READ: Pet Shop Boys — Smile If You Dare

In this extract from his book, Smile If You Dare, Ramzy Alwakeel considers the parallels between the Pet Shop Boys' Very and the immersive world of video games

While it draws some odd looks, Tennant and Lowe’s materialisation in cyberspace is a pretty logical extension of the way videogames have smashed into young people’s everyday lives. Even as the Pet Shop Boys toured south-east Asia in 1989, Tetris for Nintendo GameBoy had people on the streets outside “seeing falling blocks in front of their eyes and mentally rotating real-life objects to get them to fit together.”

But Very does more than just chuck in a couple of Sonic references to look trendy. It borrows so heavily from videogames it almost starts to become one. It immerses its user in spectacular three-dimensional spaces; it has characters; it’s fun; it’s escapist; it reveals more the more closely you look; it has a narrative; you can play it. It even contains an Easter egg.

Of course you don’t really get to control it – but it does send you on a journey, and not just one created by its lyrics. It instils and satisfies a longing for abstraction, for space; somehow it mimics the sense, at once spectacular and sad, of getting further than you have before, of collecting something you thought would always remain out of reach, of being dangerously close to the final sequence, which will be both loss and reward and which cannot be repeated, not really, not so that you’ll feel this way again.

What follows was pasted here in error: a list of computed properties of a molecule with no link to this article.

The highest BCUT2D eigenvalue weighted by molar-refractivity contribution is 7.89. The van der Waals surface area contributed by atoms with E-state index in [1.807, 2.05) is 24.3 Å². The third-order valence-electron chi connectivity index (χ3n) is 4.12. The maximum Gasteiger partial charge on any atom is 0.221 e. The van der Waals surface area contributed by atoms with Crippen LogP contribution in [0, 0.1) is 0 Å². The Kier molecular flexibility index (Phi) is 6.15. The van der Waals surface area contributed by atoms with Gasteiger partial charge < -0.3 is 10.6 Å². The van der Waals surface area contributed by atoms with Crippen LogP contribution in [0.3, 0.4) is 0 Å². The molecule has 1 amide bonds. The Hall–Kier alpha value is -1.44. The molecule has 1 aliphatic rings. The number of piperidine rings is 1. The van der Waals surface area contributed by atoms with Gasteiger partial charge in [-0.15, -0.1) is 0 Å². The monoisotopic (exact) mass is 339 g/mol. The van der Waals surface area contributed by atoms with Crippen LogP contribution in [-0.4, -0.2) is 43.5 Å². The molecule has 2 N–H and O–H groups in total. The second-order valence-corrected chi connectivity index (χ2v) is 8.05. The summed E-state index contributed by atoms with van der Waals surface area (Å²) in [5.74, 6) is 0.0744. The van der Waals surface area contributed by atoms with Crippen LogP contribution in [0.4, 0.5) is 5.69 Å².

Before we grow up and learn what parts of our minds things belong in, back when a videogame or a song could consume us, take over our dreams and rewrite our source code – that’s the album’s timestamp.

[Videogame] environments are […] spatial and encyclopaedic. [These] two properties help to make digital creations seem as explorable and extensive as the actual world, making up much of what we mean when we say that cyberspace is immersive.

Very is certainly immersive; Janet H. Murray’s use of the word “spatial” implies visual space, but might it not also apply to sound environments? For these are the computer screens on which the album’s narratives play out – soundscapes, if you like.

The Pet Shop Boys have treated music as a subgenre of cinema ever since ‘West End Girls’ somehow made a choir sample sound like a metropolis in bad weather. But Very’s more abstract sound creates more abstract digital spaces; they juggle photons halfway through ‘I Wouldn’t Normally Do This Kind of Thing’, proposition you on a sofa made of numbers during ‘A Different Point of View’, surf the clouds into infinity at the start of ‘One in a Million’.

They switch from celluloid to CD-ROM and make every spike and every shadow marvellous because you don’t know what you’re looking at anymore.

Very’s “graphics” sound like the building blocks for a dream, and don’t videogames share a certain dazzling logic with dreams?

The word is “liberation.”

It’s making your way home on a Friday afternoon over impossible shimmering vistas, past giant spinning tops and through streams of tiny cubes that behave like shoals of fish.

It’s experiencing the sublime, staring up at giant Cold War structures that may or may not have the Pet Shop Boys’ profiles when viewed from a certain angle.

It’s turning into a cybernetic eagle, soaring over this unreal kingdom and headlong into the vanishing point.

Smile If You Dare is published by Repeater Books

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